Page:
on sunday morning, i woke with puffy swollen been-crying-all-night eyes and i couldn’t remember why. on saturday night, i canceled committed plans and didn’t seriously consider my non-committed plans, in order to be in bed by 9 p.m., but i was awake again at 11:30 p.m. and still could have gone out. i didn’t. i went for a run. i did a load of laundry. i wrote a long love letter. i had a sweet text exchange with a man who once loved me (eight years ago), later left me (six years ago), won’t see me in person, but text messages me every time he misses me, which happens plenty. i went back to bed at 3 a.m. and slept until 10 a.m. (which is an easter miracle for an insomniac, y’all–jesus has risen and pretty angel slept).
around 11 a.m. i noticed my puffy post-crying eyes. it took another hour and water pouring down my face from the shower for me to remember when and why i cried hard and long enough on saturday to induce swollen eyelids. when i remembered, i laughed, because it didn’t matter anymore, because the tears were long over, because the swelling would subside, and i wouldn’t be crying anymore for that. the catharsis was complete to the point of forgotten. i make that mean i’m healthier than i used to be. finally, i’ve learned to let go. i feel whatever i’m feeling, authentically express it, and then release it. because the feeling has had its full expression, i am free to forget about it; it needs no remembering, because it has completed its course.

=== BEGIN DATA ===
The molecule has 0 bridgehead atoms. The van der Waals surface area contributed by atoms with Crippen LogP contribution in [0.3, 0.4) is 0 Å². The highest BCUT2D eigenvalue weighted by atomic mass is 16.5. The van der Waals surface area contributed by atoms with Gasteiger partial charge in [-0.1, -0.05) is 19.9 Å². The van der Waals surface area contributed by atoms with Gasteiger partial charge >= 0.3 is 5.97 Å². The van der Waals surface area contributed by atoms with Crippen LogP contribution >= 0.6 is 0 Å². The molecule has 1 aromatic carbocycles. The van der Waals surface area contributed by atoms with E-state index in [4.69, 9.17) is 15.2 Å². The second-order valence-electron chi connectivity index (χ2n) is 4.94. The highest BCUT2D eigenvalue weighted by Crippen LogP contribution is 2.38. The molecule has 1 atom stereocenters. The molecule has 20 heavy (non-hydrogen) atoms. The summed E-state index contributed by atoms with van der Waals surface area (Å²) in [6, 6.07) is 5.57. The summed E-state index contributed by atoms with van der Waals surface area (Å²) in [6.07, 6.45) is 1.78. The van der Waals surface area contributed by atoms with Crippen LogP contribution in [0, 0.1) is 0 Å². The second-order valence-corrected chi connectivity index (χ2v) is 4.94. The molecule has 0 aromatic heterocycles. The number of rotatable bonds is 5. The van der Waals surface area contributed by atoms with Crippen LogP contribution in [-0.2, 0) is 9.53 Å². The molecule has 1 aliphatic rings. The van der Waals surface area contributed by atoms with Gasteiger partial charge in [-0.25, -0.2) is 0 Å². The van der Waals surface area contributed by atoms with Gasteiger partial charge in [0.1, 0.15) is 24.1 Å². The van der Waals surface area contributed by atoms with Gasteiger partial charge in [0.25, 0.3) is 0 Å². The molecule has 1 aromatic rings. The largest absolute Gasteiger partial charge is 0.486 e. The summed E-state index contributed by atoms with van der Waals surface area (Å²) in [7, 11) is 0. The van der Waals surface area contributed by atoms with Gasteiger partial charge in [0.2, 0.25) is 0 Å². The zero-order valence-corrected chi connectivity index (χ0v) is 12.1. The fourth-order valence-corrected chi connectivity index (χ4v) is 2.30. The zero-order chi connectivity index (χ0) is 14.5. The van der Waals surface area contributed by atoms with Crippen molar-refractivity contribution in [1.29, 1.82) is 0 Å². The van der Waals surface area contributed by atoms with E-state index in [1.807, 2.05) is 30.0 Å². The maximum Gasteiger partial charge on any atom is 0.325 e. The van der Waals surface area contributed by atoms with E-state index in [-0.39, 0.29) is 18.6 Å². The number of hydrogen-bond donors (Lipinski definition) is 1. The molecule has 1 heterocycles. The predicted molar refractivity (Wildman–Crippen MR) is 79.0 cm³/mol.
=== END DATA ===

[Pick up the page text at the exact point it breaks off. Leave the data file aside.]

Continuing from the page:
last night while dancing, a friend commented that he reads my blog. he wanted me to assure him that it is fiction so that he wouldn’t worry about me. i honor people’s requests and clearly set boundaries, so i told him it was fiction (he knew i was lying) and we danced the next song. i almost asked him what specifically he was worried about, but didn’t. here’s why:
some people tell me my blog is funny. some people thank me for expressing what they also feel but couldn’t put in words. some people gently, sweetly urge me to get over myself, because my perception is whacked. and most people will never read it, including a few significant ones i’ve directly invited. people are going to read what reflects them, filtering according to what makes sense to them, and if they perceive something worrisome, they’ll worry. if it were up to me, i’d tell everybody to quit worrying. i’m not worried about anything, because worrying helps nothing. i’d also tell them i’m fantastically funny, but only some of them would believe me.